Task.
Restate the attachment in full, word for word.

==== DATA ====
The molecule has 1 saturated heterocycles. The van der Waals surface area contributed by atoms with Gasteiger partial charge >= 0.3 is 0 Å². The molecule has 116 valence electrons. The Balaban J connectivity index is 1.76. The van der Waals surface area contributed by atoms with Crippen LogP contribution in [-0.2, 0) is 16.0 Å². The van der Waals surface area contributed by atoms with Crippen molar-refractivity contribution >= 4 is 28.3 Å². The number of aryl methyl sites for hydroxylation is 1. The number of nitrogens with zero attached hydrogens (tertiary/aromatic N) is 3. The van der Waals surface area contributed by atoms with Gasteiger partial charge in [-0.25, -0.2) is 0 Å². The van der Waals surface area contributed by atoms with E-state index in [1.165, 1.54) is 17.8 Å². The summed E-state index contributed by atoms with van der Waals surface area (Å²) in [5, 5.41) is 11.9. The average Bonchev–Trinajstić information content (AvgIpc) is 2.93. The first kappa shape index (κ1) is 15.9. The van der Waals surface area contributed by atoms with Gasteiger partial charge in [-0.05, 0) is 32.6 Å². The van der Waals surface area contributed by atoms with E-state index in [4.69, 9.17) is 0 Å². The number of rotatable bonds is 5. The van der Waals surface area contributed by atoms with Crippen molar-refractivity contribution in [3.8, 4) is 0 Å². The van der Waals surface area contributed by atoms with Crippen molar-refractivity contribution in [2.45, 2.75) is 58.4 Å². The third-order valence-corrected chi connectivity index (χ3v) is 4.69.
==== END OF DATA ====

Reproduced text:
The molecule has 1 saturated heterocycles. The van der Waals surface area contributed by atoms with Gasteiger partial charge >= 0.3 is 0 Å². The molecule has 116 valence electrons. The Balaban J connectivity index is 1.76. The van der Waals surface area contributed by atoms with Crippen LogP contribution in [-0.2, 0) is 16.0 Å². The van der Waals surface area contributed by atoms with Crippen molar-refractivity contribution >= 4 is 28.3 Å². The number of aryl methyl sites for hydroxylation is 1. The number of nitrogens with zero attached hydrogens (tertiary/aromatic N) is 3. The van der Waals surface area contributed by atoms with Gasteiger partial charge in [-0.25, -0.2) is 0 Å². The van der Waals surface area contributed by atoms with E-state index in [1.165, 1.54) is 17.8 Å². The summed E-state index contributed by atoms with van der Waals surface area (Å²) in [5, 5.41) is 11.9. The average Bonchev–Trinajstić information content (AvgIpc) is 2.93. The first kappa shape index (κ1) is 15.9. The van der Waals surface area contributed by atoms with Gasteiger partial charge in [-0.05, 0) is 32.6 Å². The van der Waals surface area contributed by atoms with E-state index in [4.69, 9.17) is 0 Å². The number of rotatable bonds is 5. The van der Waals surface area contributed by atoms with Crippen molar-refractivity contribution in [3.8, 4) is 0 Å². The van der Waals surface area contributed by atoms with Crippen molar-refractivity contribution in [2.45, 2.75) is 58.4 Å². The third-order valence-corrected chi connectivity index (χ3v) is 4.69.